With a handsome unit set designed by John Conklin and lighting by Craig Miller, the Santa Fe Opera lavished a great deal of care on this production which was, after all, an important American premiere. The biggest problem, however, was the lack of communication across the footlights. When performed in English, the libretto became totally incomprehensible (even from the sixth row of the orchestra) and the opera's crucial dramatic thrust was soon shot to hell.

The physical dimensions of the Santa Fe Opera House forbid the use of Supertitles and -- even with the cast singing as clearly as possible in English -- as a result, nearly 98% of the performance was totally incomprehensible.

Director Alfred Kirchner created some nice cameo portraits while putting his large ensemble cast through their paces (particularly during the dinner scene) but, unfortunately, once his work failed to cross over the footlights, The Black Mask seemed to implode under its own weight.

Ragnar Ulfung scored strongly as the mildly crazed Jansenist servant, Jedediah Potter, while soprano Lona Culmer-Schellbach was appealingly giddy as an hysterical young mulatto. Marius Rintzler's Count Ebbo Huttenwachter seemed like a lot of wasted energy, as did Beverly Morgan's pretty but strained Benigna. Tenor Dennis Bailey and baritone Timothy Nolen did what little they could with the roles of Mayor Schuller and the Jewish merchant, Lowel Perl, but it was Judith Christin's intensely dramatic Rosa Sacchi and Jefferson Baum's masked dancer who made the strongest impressions on the audience.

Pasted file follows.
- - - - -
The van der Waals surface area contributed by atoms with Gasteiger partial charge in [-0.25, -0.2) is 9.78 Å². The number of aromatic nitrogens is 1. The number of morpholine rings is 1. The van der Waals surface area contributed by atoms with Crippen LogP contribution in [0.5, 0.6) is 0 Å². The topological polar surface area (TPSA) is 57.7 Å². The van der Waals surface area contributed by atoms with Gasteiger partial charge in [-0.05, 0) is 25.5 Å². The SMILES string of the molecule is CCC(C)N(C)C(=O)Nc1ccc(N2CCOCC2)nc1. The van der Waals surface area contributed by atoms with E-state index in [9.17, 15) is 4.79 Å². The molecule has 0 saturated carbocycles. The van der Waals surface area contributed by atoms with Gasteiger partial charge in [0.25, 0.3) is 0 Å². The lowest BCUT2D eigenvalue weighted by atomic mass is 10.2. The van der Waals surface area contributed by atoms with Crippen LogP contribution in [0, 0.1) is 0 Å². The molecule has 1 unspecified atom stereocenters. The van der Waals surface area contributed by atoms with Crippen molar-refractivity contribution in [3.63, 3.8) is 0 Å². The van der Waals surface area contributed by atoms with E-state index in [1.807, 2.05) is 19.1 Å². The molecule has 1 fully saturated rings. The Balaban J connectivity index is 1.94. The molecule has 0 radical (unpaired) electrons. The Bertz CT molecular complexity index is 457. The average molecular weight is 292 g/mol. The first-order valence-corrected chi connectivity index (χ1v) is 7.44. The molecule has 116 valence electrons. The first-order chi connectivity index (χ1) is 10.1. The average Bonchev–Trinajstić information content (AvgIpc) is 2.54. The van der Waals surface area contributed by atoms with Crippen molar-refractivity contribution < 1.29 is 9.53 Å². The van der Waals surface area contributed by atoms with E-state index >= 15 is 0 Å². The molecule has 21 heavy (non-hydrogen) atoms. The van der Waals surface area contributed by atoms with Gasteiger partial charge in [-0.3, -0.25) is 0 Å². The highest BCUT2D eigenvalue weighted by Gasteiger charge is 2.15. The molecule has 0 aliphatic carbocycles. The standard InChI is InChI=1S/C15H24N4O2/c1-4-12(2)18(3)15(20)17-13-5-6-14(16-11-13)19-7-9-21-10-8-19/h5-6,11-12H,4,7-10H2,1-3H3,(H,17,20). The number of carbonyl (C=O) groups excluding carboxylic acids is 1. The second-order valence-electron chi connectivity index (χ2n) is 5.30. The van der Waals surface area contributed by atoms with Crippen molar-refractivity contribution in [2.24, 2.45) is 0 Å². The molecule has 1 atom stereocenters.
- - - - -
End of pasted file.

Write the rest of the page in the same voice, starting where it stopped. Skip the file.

As a novelty item, Penderecki's opera offered an hour and a half of unrelenting (albeit carefully choreographed) noise. Upon leaving the Santa Fe Opera House, I had the distinct impression that many members of that night's audience -- despite their noble determination to experience new works in Santa Fe -- felt as if they had achieved more by spending five hours sitting outdoors in the rain (during the preceding performances of Wagner's Die Fliegende Hollander and Strauss's Die Fledermaus) than by enduring 100 dry minutes of grueling cacophony while subjecting themselves to the tortures of Penderecki's The Black Mask.

Perhaps I shouldn't be so picky. As far as I can tell, no one in the audience contracted bubonic plague as a result of being exposed to Penderecki's opera.

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This "Tales of Tessi Tura" column originally appeared in the Bay Area Reporter on September 22, 1988.